cause célèbre

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cause cé·lè·bre

 (kôz′ sə-lĕb′, kōz′ sā-lĕb′rə)
n. pl. causes cé·lè·bres (kôz′ sə-lĕb′, kōz′ sā-lĕb′rə)
1. An issue arousing widespread controversy or heated public debate.
2. A celebrated legal case.

[French : cause, case + célèbre, celebrated.]
American Heritage® Dictionary of the English Language, Fifth Edition. Copyright © 2016 by Houghton Mifflin Harcourt Publishing Company. Published by Houghton Mifflin Harcourt Publishing Company. All rights reserved.

cause célèbre

(ˈkɔːz səˈlɛbrə; -ˈlɛb; French koz selɛbrə)
n, pl causes célèbres (ˈkɔːz səˈlɛbrəz; -ˈlɛb; ˈkɔːzɪz səˈlɛbrə; -ˈlɛbz; French koz selɛbrə)
(Communications & Information) a famous lawsuit, trial, or controversy
[C19: from French: famous case]
Collins English Dictionary – Complete and Unabridged, 12th Edition 2014 © HarperCollins Publishers 1991, 1994, 1998, 2000, 2003, 2006, 2007, 2009, 2011, 2014

cause cé•lè•bre

(ˈkɔz səˈlɛb; Fr. koʊz seɪˈlɛb rə)

n., pl. causes cé•lè•bres (ˈkɔz səˈlɛb; Fr. koʊz seɪˈlɛb rə)
any controversy that attracts great public attention.
[1755–65; < French: literally, famous case]
Random House Kernerman Webster's College Dictionary, © 2010 K Dictionaries Ltd. Copyright 2005, 1997, 1991 by Random House, Inc. All rights reserved.

cause célèbre

A French phrase meaning famous case, used to refer to any matter or issue that arouses great public interest or controversy.
Dictionary of Unfamiliar Words by Diagram Group Copyright © 2008 by Diagram Visual Information Limited
ThesaurusAntonymsRelated WordsSynonymsLegend:
Noun1.cause celebre - an incident that attracts great public attention
incident - a single distinct event
Based on WordNet 3.0, Farlex clipart collection. © 2003-2012 Princeton University, Farlex Inc.
Translations

cause célèbre

Collins German Dictionary – Complete and Unabridged 7th Edition 2005. © William Collins Sons & Co. Ltd. 1980 © HarperCollins Publishers 1991, 1997, 1999, 2004, 2005, 2007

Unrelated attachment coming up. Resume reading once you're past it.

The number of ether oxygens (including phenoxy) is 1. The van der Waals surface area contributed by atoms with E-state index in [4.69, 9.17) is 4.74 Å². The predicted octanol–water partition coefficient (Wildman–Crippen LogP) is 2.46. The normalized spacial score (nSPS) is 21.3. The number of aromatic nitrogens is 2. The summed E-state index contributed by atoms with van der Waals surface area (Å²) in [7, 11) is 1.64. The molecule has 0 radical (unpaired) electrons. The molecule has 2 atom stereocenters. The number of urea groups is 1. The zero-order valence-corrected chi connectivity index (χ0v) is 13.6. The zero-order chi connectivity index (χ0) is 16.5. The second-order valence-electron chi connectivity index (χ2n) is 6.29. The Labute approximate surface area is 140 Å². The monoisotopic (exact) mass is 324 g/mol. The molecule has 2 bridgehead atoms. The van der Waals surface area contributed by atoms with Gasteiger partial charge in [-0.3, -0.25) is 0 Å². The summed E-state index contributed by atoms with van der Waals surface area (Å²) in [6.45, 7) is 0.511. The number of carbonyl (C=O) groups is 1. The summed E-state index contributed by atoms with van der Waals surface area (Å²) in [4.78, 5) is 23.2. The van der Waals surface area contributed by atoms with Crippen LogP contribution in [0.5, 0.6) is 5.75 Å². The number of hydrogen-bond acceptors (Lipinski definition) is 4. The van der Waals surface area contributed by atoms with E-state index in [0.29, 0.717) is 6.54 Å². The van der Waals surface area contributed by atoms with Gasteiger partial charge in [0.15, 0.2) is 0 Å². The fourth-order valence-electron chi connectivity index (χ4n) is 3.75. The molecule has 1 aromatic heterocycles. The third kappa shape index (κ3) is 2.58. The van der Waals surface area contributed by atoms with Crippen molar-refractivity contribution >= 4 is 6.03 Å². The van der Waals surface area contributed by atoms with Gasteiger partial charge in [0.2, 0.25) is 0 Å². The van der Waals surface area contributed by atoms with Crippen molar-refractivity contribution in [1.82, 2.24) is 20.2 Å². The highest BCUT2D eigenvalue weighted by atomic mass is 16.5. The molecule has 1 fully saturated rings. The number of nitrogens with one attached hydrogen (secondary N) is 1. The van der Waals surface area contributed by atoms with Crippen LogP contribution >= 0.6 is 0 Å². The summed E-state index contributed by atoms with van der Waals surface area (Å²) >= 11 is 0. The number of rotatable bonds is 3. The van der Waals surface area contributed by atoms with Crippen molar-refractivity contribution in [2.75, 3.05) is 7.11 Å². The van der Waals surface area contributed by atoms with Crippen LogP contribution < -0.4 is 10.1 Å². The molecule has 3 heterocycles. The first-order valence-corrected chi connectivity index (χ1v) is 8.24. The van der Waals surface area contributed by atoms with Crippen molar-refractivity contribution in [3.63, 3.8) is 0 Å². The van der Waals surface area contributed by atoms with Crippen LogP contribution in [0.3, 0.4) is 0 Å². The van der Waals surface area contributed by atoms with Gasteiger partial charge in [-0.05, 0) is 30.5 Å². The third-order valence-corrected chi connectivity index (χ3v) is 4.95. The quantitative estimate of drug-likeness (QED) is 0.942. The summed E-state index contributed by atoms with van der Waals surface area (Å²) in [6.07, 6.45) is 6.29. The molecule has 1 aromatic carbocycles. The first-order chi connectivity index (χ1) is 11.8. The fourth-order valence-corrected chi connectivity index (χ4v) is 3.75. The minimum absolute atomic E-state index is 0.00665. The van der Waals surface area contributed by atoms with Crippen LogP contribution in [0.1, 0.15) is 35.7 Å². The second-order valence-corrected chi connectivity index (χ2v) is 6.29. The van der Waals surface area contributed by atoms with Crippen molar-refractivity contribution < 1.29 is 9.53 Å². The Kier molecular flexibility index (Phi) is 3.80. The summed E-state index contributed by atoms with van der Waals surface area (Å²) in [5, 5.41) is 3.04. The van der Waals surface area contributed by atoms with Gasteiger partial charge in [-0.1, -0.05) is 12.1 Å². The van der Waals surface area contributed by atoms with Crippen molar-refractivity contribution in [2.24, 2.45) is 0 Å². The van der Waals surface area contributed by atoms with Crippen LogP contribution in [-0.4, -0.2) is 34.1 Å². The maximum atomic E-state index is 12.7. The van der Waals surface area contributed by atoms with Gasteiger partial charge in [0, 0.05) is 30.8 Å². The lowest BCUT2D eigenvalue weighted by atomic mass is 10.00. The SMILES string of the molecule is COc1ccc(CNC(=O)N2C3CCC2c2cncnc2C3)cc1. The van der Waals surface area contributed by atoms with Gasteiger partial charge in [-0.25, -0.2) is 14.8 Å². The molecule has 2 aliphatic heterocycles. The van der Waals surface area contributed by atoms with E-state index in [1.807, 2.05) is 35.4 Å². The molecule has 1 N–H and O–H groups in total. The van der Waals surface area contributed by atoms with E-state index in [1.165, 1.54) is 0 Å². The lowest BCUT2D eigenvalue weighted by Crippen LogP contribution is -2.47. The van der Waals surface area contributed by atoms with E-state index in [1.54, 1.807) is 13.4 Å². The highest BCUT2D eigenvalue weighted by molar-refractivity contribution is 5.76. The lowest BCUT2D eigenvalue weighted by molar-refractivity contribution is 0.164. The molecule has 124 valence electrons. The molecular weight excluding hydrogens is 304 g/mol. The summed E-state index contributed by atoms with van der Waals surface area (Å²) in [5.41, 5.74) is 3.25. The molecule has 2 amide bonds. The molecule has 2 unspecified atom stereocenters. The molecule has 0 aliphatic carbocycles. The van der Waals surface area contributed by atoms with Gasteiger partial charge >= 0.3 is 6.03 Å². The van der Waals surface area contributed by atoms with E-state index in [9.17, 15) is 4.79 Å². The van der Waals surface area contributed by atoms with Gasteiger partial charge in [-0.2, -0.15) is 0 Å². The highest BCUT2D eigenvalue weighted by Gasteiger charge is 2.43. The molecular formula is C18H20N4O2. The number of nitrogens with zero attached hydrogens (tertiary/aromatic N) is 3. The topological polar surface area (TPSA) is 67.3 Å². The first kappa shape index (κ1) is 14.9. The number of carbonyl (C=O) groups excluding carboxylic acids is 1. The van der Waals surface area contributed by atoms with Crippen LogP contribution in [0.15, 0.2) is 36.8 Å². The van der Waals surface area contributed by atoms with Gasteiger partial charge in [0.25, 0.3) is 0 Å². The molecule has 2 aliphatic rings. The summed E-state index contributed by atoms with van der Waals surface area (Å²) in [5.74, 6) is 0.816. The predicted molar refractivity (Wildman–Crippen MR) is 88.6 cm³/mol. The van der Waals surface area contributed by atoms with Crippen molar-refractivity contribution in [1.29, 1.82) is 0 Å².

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cause celebre nothing is found to show whether the offenders braved the punishment, or departed forthwith out of that inhospitable jurisdiction.
"It's difficult to say what it is, but it may yet be a CAUSE CELEBRE," said the Assistant Commissioner.
BARCELONA, SPAIN When overtourism became a cause celebre in 2017-18, Barcelona was its unwilling poster child.
Academic Dems more than others love to hang faculty gowns on this cause celebre. But a state for the Palestinian Arabs is foolishness writ large.
Korean War veteran Earl Stone (Eastwood) used to be a cause celebre in horticultural circles, but he failed to move with the times by investing in an online marketplace for his gold medal-winning lilies.
It also became a cause celebre for Osama bin Laden and one of the factors that led to al-Qaida's attacks against the U.S.
Butterfly' is based on the intriguing real-life espionage love affair between a French diplomat and a Chinese opera singer that was the cause celebre of France in 1986.
Amateur opera singer Florence became a cause celebre in 1930s and 1940s New York - because she was unable to hold a note during her infamous recitals.
Ponsati has understandably become a cause celebre in Scottish nationalist circles.
The story added:"The 'Bwgan Pant-y-Wennol' became something of a cause celebre, but there are doubts as to whether the haunting was real or a malicious hoax."
The Polanski case remains an international cause celebre nearly four decades after the crime, with some demanding harsh punishment and others urging that extradition efforts be dropped.
Why a Nigerian cleric is Hezbollah's new cause celebre Sheikh Ibrahim al-Zakzaky single-handedly brought Shiite Islamism to Nigeria.